1. If you were part of the selection committee for the River Woods plant manager position, based on what you’ve learned about the sources of personal power in this chapter, describe what you’d consider to be the ideal candidate’s qualification.
The following are the qualifications which the ideal plant manager should possess:
He should be good at distributing his River Woods workforce;
He should be a good communicator; and
He should be able to inspire the workers through rewards or appreciation.
2. If you were offered the new River Woods plant manager position, based on what you’ve learned about the sources of position power, what actions would you take to insure that as the company’s first general manager you had the necessary clout to accomplish your assigned duties?
The following are the actions that I would take to insure that I had the necessary clout to accomplish my duties:
I will make sure that the workers are knowledgeable of their work or task;
I will give my workers autonomy in doing their job; and
I will see to it that incentives or opportunities are available for the workers.
3. Using the information on influence strategies in the second chapter as your guide, strategize how you would address the challenges you are likely to encounter if you accepted the position of River Woods plant manager.
The following are my strategies to address the challenges that I would likely to encounter:
I would make sure that there is equality in the treatment of the workers;
All workers who have done their job well shall be rewarded; and
Workers who made constantly make mistakes shall undergo more training.
There is a constant forum or opportunity for the workers and top officers of the company to interact.
1. Identify the conceptual blocks that are illustrated in this case.
The following are the conceptual blocks illustrated in the case:
a. There was constancy by Kimmel and his advisers in the usage of strategies or solutions even if there are new developments in the facts and situation;
b. The facts or information that was considered was so limited or compressed;
c. Kimmel and his advisers were firm in looking and analyzing things in a simple way or manner; and
d. Kimmel and his advisers were too content with their decisions. As long as his decision was affirmed by any of his advisers, Kimmel would already be at ease or satisfied.
2. Outline the problem-solving steps followed by Kimmel and his advisors. What steps in analytical problem solving were skipped or short-circuited?
The following are the problem-solving steps followed by Kimmel and his advisers:
a. Defining and identifying the problem;
b. Analyzing the problem;
c. Identifying possible solutions;
d. Selecting the best solutions;
e. Evaluating solutions;
f. Developing an action plan; and
g. Implementing the solution.
Among the steps of problem-solving which Kimmel and his advisers short-circuited are the following:
a. Analyzing the problem; and
b. Identifying possible solutions.
3. If you were Admiral Kimmel’s advisor, knowing what you know about problem solving, what would you have suggested to help his problem-solving process?
If I were Admiral Kimmel’s advisor, I would have suggested that do the following:
a. Consider all the information that was relayed to him in order to have a clear or understandable idea or view of the real problem;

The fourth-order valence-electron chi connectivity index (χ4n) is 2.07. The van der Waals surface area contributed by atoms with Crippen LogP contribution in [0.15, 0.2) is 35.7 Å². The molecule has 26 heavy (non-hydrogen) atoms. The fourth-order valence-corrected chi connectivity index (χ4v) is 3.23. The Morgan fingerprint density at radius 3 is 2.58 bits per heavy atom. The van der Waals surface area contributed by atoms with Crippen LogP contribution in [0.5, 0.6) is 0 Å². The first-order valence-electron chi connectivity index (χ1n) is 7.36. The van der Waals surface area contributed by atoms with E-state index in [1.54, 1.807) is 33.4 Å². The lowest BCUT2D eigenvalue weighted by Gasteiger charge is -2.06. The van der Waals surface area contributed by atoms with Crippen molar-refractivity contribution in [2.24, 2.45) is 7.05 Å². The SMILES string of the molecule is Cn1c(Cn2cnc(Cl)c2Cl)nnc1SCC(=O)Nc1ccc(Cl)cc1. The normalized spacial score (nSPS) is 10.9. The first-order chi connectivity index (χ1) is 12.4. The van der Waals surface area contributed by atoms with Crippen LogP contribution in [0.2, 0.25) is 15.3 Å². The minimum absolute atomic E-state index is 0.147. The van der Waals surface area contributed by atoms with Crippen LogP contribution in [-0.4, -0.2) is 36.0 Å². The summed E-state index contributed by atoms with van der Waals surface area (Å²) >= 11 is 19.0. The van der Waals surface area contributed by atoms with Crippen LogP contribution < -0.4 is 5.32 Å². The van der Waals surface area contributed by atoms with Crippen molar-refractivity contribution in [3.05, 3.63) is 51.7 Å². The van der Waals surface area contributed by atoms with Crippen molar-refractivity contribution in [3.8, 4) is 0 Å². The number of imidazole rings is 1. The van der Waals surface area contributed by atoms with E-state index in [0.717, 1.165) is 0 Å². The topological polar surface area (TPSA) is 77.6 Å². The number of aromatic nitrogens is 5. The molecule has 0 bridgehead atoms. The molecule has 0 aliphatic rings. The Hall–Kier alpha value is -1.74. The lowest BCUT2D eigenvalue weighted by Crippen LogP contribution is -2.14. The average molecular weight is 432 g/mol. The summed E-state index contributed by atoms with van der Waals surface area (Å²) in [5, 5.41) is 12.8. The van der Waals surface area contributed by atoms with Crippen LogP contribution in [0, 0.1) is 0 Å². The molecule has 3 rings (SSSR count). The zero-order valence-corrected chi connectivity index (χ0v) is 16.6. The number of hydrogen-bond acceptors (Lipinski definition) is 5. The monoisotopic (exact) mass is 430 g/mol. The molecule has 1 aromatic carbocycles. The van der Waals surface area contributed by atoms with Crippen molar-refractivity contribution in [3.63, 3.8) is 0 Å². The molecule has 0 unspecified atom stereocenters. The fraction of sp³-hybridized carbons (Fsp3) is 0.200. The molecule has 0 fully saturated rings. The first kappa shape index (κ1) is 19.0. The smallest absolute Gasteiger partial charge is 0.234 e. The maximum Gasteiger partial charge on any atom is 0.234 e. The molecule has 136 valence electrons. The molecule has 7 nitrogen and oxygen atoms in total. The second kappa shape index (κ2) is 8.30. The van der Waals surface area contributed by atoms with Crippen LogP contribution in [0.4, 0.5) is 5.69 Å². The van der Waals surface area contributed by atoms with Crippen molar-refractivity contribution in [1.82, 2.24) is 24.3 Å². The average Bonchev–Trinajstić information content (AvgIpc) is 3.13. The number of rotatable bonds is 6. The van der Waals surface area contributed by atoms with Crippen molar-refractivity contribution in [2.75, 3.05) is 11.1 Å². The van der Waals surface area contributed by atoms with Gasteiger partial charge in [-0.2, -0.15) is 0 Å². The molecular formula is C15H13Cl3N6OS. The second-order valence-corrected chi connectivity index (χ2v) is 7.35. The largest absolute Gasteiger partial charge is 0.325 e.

b. If still unsure about certain facts make some further research, like calling the officers in the United States;
c. Don’t just consult a few of his staff. Have a brainstorming; and
d. Consider the development of events.
4. What do you learn from this case that would help you advise Microsoft in its anti-competitive case with the federal government, or advise Barnes & Noble.com to help it displace Amazon.com, or advise American Greetings to become the dominant player in the greeting card business? What practical hints, in other words, do you derive from this classic case of analytical problem solving gone awry?
The following are the practical hints I derive from the case:
a. Don’t under analyze facts and information;
b. Make research if things are still vague;
c. Don’t consult just a few, brainstorm;
d. Look at all the sides of the problem that you may see the actual problem;
e. Don’t be contented with the thought that your decision is satisfactory just because a person approved of it;
f. If you have doubts look at it if the doubt has a basis and analyze it; and
g. Evaluate constantly the strategies that you are using.
Using the behavioral guidelines and Figure 6.5 as diagnostic aids, what are the strengths and weaknesses Electro Logic (EL) from a motivational perspective?
The following are the strengths of Electro Logic:
It is compose of workers or personnel with good qualification;
The workforce is happy to work because of Steve Morgan; and
The pay is good.
The following are the weaknesses of Electro Logic:
a. The workers and the upper management does not have a good communication system;
b. The management does have any motivational program for the workers; and
c. The company’s policies is too unfriendly.
What are the high-priority action items you would include in a consulting report to Steve Morgan, president of EL? Focus on specific actions that he could initiate that would better use the abilities of the staff and foster a more motivating work environment.
The following are the specific actions that Steve Morgan can initiate to better use the abilities of the staff and foster a more motivating work environment:
Provide an opportunity wherein the workers can raise their suggestions, comments or criticisms;
Make or improve the reward system for the workers;
Create opportunities were all the people of the company can socialize;
Improve the salary rate;
Give trainings; and
Give room for the workers to improve.